The Moth Chase

Elevating the Art of Procrastanalysis – Academics wasting time on pop culture

I’m Not from Somewhere Other Than This Moment?

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Dear Kathryn,

There are a number of threads in this episode on which we could pull to try to unravel it and get at its meaning. I feel like the whole thing was full of one-liners, each of which could constitute the central focus of a whole blog post. The one I want to tease out is history. But first a brief aside: Mad Men gets consistently accused of being heavy-handed; indeed, I know I’ve made that accusation myself. Sally’s realization last night – “And then I realized I don’t know you at all” – or Don’s exclamation that every time they get a car “this place turns into a whorehouse,” hot on the heels of a set of flashbacks to his being raised in a brothel both offer examples of this classic Mad Men move of hitting us over the head with content summary. But last night I came to the conclusion that these moves are the show’s strength, not weakness. Because it’s not like any one of them makes the meaning of the whole thing so much clearer. Instead, they provide small footholds for reflection. I began to wonder, in fact, if when we bloggers like to point out how heavy-handed these moments are, it’s really because we’re a little overwhelmed by just how smart (and, by extension, confusing) this show can sometimes be, and we want to respond with something like, “don’t think you’re smarter than me Mad Men, because you’re not…I’m on to you!” An episode like this – that bends time and reality (brilliant use of lighting at various times makes hours pass unnoticed as a character simply walks down a hall to his office…I imagine alluding to whatever blackouts the drugged state may have been inducing) and opens up new dimensions for characters (I. Love. Stan. Now) – puts its meaning just beyond our reach. And in that, whether Don’s got time for art or not, the show, I think, comes as close to art as anything running on tv right now. Now, back to history.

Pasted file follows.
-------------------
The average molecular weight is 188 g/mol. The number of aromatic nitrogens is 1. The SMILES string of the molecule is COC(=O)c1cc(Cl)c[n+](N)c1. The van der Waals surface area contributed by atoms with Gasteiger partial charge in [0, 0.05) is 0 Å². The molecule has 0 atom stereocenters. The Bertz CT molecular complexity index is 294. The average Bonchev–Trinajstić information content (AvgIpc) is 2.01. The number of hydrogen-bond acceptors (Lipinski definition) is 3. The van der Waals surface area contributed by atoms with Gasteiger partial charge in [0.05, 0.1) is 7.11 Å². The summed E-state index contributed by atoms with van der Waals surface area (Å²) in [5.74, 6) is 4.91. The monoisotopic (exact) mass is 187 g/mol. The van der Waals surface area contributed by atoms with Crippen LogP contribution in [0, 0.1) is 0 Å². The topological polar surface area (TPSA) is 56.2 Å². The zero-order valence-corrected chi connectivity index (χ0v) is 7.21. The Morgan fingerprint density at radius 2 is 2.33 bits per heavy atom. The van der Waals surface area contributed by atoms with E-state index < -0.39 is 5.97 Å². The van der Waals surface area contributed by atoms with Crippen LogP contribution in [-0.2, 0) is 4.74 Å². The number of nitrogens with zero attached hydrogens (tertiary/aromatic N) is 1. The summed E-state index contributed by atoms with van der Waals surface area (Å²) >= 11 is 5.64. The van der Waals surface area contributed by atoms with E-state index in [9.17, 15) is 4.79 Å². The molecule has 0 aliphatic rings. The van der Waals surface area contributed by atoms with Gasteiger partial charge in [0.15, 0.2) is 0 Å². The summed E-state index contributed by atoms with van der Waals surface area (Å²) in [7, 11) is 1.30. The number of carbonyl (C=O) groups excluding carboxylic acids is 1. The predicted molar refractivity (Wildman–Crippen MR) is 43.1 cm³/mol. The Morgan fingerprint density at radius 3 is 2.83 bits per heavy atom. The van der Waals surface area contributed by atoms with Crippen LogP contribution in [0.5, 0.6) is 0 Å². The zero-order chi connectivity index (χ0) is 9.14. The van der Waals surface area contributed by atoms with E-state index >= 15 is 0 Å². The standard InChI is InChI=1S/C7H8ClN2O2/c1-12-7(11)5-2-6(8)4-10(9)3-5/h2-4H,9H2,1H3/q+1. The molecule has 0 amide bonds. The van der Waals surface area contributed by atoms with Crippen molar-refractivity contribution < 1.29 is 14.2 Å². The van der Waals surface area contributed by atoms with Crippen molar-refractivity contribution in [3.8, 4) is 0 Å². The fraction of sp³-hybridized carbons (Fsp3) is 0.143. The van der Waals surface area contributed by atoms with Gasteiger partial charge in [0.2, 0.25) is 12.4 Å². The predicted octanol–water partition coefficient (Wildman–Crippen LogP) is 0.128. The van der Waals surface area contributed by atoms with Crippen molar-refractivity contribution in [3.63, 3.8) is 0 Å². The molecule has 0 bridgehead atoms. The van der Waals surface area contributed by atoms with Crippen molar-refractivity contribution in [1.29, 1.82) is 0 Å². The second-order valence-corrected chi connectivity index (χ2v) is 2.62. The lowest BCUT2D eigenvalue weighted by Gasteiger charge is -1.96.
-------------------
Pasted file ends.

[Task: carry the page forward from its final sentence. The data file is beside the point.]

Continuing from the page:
Mad Men has used drugs before to open up characters to deeper truths about themselves (Roger’s LSD trip being perhaps the best example of this). And Don and Ken’s brilliant scene tapped us into the fact this was happening here too. Don proclaims that the timbre of his voice is just as important as the content of the ad – he might be submissive or forceful, he simply doesn’t know, but he can sell it in a way Ken can’t. And he knows he’s as much style as substance. Ken, at the same time, admits immediately that he has absolutely no power – he’s simply tap dancing for the clients…truly all style, no substance. And so we’re set on the course that lets us know enhanced B-vitamins function – among other ways – like a bit of a truth serum.

And the truth for Don in this episode is that he doesn’t give a crap about Chevy – he needs to be in the room with the timbre of his voice because he’s never been selling products; he’s always being selling himself – whether to Chevy or Sylvia is somewhat irrelevant. He wants to be bought to affirm his own worth. He’s just another Aimee trying – corny though this might be – to find out if someone loves him. So the reason I think the heavy handedness is the show’s genius rather than downfall is because I think it actually depicts the way deep psychological grooves fight their way to the surface of our consciousness and action. This process isn’t subtle – it’s heavy handed and awkward, even as the one doing it isn’t aware of what’s happening at all. Don doesn’t know he’s telling his own history when he compares his workplace to a whorehouse…we the viewers do, but Don is oblivious. It’s the same when he creates an ad for oatmeal that draws on an old memory of a prostitute feeding him soup (complete with Aimee’s mole on the mother’s cheek-because she knew what he needed, in both soup and sex*). We need to know with heavy-handed precision because our knowing heightens just how much Don doesn’t know. He needs to be utterly transparent to us to prove just how opaque he is to himself. For Don, or for anyone, history works and surfaces through psyche not because we’re aware of it, but because we’re not. And so, likewise, history draws people together – even if it’s not their history – because it’s buried in our desires, our hopes and our fears, all of which we’re playing out again and again with each other in different configurations.

*One more aside: perhaps we can see this moment as the genesis of Don’s seductive style – how many times has he made a woman want him by convincing her she has what he needs…by making her feel needed? Sylvia bucks this trend by being the one who tells him (last week): I need YOU, and nothing else will do. Perhaps this is why he’s so desperate for her – she is the first one to play Don to Don.